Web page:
The UK’s independent authority set up to uphold information rights in the public interest, promoting openness by public bodies and data privacy for individuals.

Does this section apply to us?

This section applies if you are a controller or processor that is located outside of the UK:

  • with no offices, branches or other establishments in the UK; but
  • you are offering goods or services to individuals in the UK or monitoring the behaviour of individuals in the UK.

How can we prepare?

If you do not have any UK offices, branches or other establishments, you should consider whether you are processing personal data of individuals in the UK that relates to either:

  • offering goods or services to individuals in the UK; or
  • monitoring the behaviour of individuals in the UK.

If you are carrying out such processing, and intend to continue after the end of the transition period, you will need to consider whether you must appoint a UK representative.

You will need to put in place an appropriate written mandate for that representative to act on your behalf. Information about the representative should be provided to data subjects, for example, in your privacy notice. It should also be made easily accessible to supervisory authorities, for example by publishing it on your website.

What are the rules?

If you are based outside of the UK and do not have a branch, office or other establishment in the UK, but you either:

  • offer goods or services to individuals in the UK; or
  • monitor the behaviour of individuals in the UK,

then you will need to comply with the UK GDPR regarding this processing after the end of the transition period.

As you will not have a base inside the UK after the transition period ends, the UK GDPR will require you to appoint a representative in the UK.

You will need to authorise the representative, in writing, to act on your behalf regarding your UK GDPR compliance, and to deal with the ICO and data subjects in this respect.

Your representative may be an individual, or a company or organisation established in the UK, and must be able to represent you regarding your obligations under the UK GDPR (e.g. a law firm, consultancy or private company). In practice the easiest way to appoint a representative may be under a simple service contract.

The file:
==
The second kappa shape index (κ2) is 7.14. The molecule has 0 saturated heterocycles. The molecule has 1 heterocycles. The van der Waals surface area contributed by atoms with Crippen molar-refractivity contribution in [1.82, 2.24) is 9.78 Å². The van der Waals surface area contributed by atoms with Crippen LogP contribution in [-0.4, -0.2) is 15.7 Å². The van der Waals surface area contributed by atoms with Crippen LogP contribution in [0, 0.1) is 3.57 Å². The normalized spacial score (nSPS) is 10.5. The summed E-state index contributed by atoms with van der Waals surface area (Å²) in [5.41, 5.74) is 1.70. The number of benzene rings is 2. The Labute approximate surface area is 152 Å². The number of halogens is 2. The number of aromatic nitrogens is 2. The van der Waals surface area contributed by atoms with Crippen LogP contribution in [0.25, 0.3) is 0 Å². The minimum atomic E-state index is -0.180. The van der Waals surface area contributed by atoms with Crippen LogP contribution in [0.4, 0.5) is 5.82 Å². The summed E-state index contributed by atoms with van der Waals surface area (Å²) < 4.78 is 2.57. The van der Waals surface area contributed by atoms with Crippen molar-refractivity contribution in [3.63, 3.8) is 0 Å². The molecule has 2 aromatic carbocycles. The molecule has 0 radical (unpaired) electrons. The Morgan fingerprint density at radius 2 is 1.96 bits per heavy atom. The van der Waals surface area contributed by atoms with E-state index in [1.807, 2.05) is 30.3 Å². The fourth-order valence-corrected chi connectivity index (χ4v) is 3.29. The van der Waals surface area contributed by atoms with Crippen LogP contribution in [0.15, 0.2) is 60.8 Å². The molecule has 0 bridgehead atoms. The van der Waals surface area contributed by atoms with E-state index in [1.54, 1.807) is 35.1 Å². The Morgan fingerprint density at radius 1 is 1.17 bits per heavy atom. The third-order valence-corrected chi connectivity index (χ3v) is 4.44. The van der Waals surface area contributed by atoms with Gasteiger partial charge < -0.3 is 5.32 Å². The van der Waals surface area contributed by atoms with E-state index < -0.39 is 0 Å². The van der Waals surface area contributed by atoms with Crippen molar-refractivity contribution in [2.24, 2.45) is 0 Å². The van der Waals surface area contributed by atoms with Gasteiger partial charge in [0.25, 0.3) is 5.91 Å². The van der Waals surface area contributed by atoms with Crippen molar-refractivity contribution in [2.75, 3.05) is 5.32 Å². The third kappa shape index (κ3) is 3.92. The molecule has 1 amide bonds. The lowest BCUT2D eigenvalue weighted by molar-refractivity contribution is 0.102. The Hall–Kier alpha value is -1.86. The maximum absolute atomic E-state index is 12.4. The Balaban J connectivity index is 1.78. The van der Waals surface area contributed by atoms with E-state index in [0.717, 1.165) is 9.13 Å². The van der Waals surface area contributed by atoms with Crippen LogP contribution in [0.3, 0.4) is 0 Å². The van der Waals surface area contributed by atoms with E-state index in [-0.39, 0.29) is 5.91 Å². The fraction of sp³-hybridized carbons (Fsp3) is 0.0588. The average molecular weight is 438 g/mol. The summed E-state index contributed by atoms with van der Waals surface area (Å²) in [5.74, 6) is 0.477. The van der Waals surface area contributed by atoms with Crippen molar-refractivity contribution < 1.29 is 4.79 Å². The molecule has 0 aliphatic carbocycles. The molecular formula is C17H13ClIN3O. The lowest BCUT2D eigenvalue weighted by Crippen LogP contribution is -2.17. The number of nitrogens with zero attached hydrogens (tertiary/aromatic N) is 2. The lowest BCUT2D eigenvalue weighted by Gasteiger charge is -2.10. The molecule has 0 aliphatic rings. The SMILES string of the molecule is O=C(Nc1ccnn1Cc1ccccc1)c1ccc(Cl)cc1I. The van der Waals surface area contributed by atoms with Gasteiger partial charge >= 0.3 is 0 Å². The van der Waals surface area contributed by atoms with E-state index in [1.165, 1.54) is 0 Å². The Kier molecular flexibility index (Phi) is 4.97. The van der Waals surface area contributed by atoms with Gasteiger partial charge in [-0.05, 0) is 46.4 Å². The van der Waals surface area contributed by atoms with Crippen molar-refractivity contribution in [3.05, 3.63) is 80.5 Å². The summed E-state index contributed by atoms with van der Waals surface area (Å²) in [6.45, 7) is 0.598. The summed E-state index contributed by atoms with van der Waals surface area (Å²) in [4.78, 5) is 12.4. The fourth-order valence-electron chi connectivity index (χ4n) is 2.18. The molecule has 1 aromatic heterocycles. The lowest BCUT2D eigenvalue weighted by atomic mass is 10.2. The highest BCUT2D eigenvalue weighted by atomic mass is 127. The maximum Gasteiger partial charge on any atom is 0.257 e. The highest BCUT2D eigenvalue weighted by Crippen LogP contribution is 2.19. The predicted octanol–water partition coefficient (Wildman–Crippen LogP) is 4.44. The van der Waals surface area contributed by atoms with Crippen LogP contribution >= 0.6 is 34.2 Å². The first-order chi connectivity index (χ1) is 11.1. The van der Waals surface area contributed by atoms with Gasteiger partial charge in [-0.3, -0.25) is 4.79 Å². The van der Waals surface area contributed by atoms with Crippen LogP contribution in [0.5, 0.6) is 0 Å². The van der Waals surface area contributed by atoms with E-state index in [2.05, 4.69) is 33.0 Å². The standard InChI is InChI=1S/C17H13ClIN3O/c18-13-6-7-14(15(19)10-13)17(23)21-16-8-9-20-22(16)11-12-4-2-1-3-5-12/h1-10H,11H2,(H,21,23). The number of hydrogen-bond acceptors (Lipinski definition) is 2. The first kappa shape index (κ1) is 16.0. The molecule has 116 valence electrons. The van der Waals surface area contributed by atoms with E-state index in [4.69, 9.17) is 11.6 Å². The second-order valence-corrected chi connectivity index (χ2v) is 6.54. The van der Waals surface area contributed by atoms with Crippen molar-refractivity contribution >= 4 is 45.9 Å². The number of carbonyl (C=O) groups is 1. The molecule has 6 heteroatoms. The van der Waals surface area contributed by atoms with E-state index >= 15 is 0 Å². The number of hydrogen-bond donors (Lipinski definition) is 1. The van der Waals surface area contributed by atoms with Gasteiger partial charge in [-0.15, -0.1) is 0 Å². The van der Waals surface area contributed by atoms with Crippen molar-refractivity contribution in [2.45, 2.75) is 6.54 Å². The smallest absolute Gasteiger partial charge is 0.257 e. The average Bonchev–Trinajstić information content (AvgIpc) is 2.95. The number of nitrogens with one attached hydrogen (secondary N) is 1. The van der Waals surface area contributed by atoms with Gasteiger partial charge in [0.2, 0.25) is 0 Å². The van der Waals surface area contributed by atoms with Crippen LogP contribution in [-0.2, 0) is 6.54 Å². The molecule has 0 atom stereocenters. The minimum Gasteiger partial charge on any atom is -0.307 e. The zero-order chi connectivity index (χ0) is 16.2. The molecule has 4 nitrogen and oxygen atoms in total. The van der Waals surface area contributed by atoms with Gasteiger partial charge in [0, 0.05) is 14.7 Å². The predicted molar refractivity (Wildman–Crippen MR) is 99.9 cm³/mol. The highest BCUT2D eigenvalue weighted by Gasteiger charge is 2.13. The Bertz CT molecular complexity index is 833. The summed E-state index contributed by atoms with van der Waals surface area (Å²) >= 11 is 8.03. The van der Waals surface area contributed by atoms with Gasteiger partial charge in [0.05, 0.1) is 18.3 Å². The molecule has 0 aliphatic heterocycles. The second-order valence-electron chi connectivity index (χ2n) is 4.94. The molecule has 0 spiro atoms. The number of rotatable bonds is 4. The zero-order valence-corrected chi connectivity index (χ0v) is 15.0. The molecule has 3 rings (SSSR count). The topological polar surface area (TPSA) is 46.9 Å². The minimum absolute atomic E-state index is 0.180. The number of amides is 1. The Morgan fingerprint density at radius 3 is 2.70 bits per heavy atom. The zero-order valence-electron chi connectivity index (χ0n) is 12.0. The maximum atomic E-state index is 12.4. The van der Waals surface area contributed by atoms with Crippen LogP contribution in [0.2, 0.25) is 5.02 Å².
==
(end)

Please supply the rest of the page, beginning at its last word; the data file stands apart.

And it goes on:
You should give details of your representative to UK-based individuals whose personal data you are processing. This may be done by including them in your privacy notice or in the upfront information you give them when you collect their data. You must also make it easily accessible to supervisory authorities – for example by publishing it on your website.

Your appointment of your representative must be in writing and should set out the terms of your relationship with them. Having a representative will not affect your own responsibility or liability under the UK GDPR.

Example

An EEA based sales firm does not have offices in the UK, but has a regular client base in the UK. The firm must appoint a UK representative to act as its direct contact for data subjects and the ICO.

The firm will have to include the name of its UK representative in the information it provides to the data subjects, for example in its privacy notice. It need not inform the ICO of this, but the details should be easily accessible to the ICO.

You do not need to appoint a representative if either:

  • you are a public authority; or
  • your processing is only occasional, of low risk to the data protection rights of individuals, and does not involve the large-scale use of special category or criminal offence data.

If you are not sure about any aspect of appointing a representative, you may wish to take independent legal advice.